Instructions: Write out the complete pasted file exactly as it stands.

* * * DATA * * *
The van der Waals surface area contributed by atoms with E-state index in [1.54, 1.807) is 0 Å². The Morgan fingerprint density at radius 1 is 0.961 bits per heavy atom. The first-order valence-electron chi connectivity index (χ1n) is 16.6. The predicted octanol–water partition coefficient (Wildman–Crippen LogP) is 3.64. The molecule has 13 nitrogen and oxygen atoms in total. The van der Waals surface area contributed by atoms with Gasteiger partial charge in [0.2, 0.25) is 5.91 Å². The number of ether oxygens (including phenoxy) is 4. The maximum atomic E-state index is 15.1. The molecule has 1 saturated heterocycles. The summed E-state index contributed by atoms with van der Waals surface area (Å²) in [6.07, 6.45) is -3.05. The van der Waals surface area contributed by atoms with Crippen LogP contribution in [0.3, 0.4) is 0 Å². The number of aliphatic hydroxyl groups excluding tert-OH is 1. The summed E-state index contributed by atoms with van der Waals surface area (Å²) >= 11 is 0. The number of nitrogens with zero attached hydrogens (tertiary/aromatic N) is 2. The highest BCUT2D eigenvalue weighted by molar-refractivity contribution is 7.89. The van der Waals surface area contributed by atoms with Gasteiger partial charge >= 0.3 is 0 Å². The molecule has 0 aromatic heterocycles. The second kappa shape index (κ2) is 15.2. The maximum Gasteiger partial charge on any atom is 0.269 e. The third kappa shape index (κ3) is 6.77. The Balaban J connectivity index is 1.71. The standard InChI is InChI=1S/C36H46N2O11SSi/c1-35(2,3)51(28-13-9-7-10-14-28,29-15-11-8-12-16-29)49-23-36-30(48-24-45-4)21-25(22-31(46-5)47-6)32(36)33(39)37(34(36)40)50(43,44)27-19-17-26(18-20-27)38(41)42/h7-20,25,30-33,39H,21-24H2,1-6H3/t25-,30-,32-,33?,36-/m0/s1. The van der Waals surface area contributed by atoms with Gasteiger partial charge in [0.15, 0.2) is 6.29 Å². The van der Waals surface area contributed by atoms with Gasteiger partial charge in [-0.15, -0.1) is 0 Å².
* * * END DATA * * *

The van der Waals surface area contributed by atoms with E-state index in [1.54, 1.807) is 0 Å². The Morgan fingerprint density at radius 1 is 0.961 bits per heavy atom. The first-order valence-electron chi connectivity index (χ1n) is 16.6. The predicted octanol–water partition coefficient (Wildman–Crippen LogP) is 3.64. The molecule has 13 nitrogen and oxygen atoms in total. The van der Waals surface area contributed by atoms with Gasteiger partial charge in [0.2, 0.25) is 5.91 Å². The number of ether oxygens (including phenoxy) is 4. The maximum atomic E-state index is 15.1. The molecule has 1 saturated heterocycles. The summed E-state index contributed by atoms with van der Waals surface area (Å²) in [6.07, 6.45) is -3.05. The van der Waals surface area contributed by atoms with Crippen LogP contribution in [0.3, 0.4) is 0 Å². The number of aliphatic hydroxyl groups excluding tert-OH is 1. The summed E-state index contributed by atoms with van der Waals surface area (Å²) >= 11 is 0. The number of nitrogens with zero attached hydrogens (tertiary/aromatic N) is 2. The highest BCUT2D eigenvalue weighted by molar-refractivity contribution is 7.89. The van der Waals surface area contributed by atoms with Gasteiger partial charge >= 0.3 is 0 Å². The molecule has 0 aromatic heterocycles. The second kappa shape index (κ2) is 15.2. The maximum Gasteiger partial charge on any atom is 0.269 e. The third kappa shape index (κ3) is 6.77. The Balaban J connectivity index is 1.71. The standard InChI is InChI=1S/C36H46N2O11SSi/c1-35(2,3)51(28-13-9-7-10-14-28,29-15-11-8-12-16-29)49-23-36-30(48-24-45-4)21-25(22-31(46-5)47-6)32(36)33(39)37(34(36)40)50(43,44)27-19-17-26(18-20-27)38(41)42/h7-20,25,30-33,39H,21-24H2,1-6H3/t25-,30-,32-,33?,36-/m0/s1. The van der Waals surface area contributed by atoms with Gasteiger partial charge in [0.15, 0.2) is 6.29 Å². The van der Waals surface area contributed by atoms with Gasteiger partial charge in [-0.15, -0.1) is 0 Å².